Section 37(1) of the FOI Act, subject to other provisions of section 37, provides for the mandatory refusal of a request if access to the record concerned would involve the disclosure of personal information relating to an individual or individuals other than the requester. For the purposes of the Act, personal information is defined as information about an identifiable individual that (a) would, in the ordinary course of events, be known only to the individual or their family or friends or, (b) is held by a public body on the understanding that it would be treated by it as confidential. The Act details fourteen specific categories of information that is personal information, without prejudice to the generality of the foregoing definition, including "(iii) information relating to the employment or employment history of the individual", "(xii) the name of the individual where it appears with other personal information relating to the individual or where disclosure of the name would, or would be likely to, establish that any personal information held by the public body concerned relates to the individual" and "(xiv) the views or opinions of another person about the individual".
Having regard to the definition of personal information as set out above, I am satisfied that the identifying details of the registered person and the witnesses who gave evidence to the FTPC comprise personal information relating to those individuals. For the sake of clarity, this includes both the names of the individuals concerned, the registration number and registered address of the registered person, the stated address of the complainant, all references to the complainant's place of work, and a small amount of information that would allow for the identification of the complainant's place of work or location. I find, therefore, that section 37(1) applies to this information.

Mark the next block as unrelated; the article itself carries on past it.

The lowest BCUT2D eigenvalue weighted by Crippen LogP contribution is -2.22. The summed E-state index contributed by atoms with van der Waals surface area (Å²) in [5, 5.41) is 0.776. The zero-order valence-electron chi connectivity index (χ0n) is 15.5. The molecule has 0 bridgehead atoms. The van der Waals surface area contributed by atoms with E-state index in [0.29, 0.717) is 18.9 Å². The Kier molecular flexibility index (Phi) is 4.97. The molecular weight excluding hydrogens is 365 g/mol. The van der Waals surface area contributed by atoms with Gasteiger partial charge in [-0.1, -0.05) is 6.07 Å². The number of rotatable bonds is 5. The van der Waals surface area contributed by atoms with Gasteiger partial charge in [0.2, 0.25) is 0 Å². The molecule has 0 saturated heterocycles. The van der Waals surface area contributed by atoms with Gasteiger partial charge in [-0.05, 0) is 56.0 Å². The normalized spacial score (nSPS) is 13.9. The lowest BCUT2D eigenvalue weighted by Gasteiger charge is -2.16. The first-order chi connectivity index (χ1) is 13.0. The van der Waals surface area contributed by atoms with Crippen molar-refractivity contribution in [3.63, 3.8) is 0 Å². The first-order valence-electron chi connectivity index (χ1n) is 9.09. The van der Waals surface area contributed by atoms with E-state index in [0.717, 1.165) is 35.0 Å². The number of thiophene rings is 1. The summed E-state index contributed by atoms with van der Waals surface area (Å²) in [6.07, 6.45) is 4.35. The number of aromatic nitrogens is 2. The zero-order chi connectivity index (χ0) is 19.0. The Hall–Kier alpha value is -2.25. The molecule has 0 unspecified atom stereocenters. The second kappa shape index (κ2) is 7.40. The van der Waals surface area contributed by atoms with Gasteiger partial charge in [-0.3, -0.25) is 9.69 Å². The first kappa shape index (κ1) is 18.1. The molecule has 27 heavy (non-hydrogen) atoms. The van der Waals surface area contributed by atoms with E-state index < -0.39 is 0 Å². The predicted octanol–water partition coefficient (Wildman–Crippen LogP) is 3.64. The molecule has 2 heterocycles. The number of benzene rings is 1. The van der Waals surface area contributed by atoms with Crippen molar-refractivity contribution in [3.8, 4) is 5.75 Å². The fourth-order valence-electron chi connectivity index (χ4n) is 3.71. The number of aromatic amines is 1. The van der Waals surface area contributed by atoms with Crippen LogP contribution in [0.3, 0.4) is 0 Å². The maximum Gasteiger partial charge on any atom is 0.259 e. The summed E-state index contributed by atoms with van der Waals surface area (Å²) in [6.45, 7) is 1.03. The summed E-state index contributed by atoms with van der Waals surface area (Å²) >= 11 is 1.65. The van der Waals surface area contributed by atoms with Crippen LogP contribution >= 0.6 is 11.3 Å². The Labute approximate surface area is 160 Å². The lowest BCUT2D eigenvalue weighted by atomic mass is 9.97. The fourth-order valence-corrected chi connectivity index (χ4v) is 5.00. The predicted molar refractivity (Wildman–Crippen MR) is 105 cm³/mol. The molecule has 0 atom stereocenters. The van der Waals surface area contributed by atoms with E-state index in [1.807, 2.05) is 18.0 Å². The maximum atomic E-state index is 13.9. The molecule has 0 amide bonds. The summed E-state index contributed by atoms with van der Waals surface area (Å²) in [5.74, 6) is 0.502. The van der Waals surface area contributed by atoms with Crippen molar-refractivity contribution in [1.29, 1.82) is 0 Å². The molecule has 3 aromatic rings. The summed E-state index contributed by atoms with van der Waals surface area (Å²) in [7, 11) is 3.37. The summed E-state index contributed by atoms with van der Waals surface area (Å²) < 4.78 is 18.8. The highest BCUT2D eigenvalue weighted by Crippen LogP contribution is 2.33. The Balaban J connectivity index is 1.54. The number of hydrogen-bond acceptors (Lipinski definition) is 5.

Much of the VCI's argument for exempting the record under section 37 is concerned with the effect of disclosing personal information contained in reports such as the one at issue. It also argued that the veterinary profession is a small profession where rumours often circulate as to whether a particular registrant is the subject of an inquiry and that even the release of a redacted report would confirm any rumours in circulation. It seems to me that this argument would be valid only in circumstances where the release of a redacted report would still allow for the identification of the individual concerned.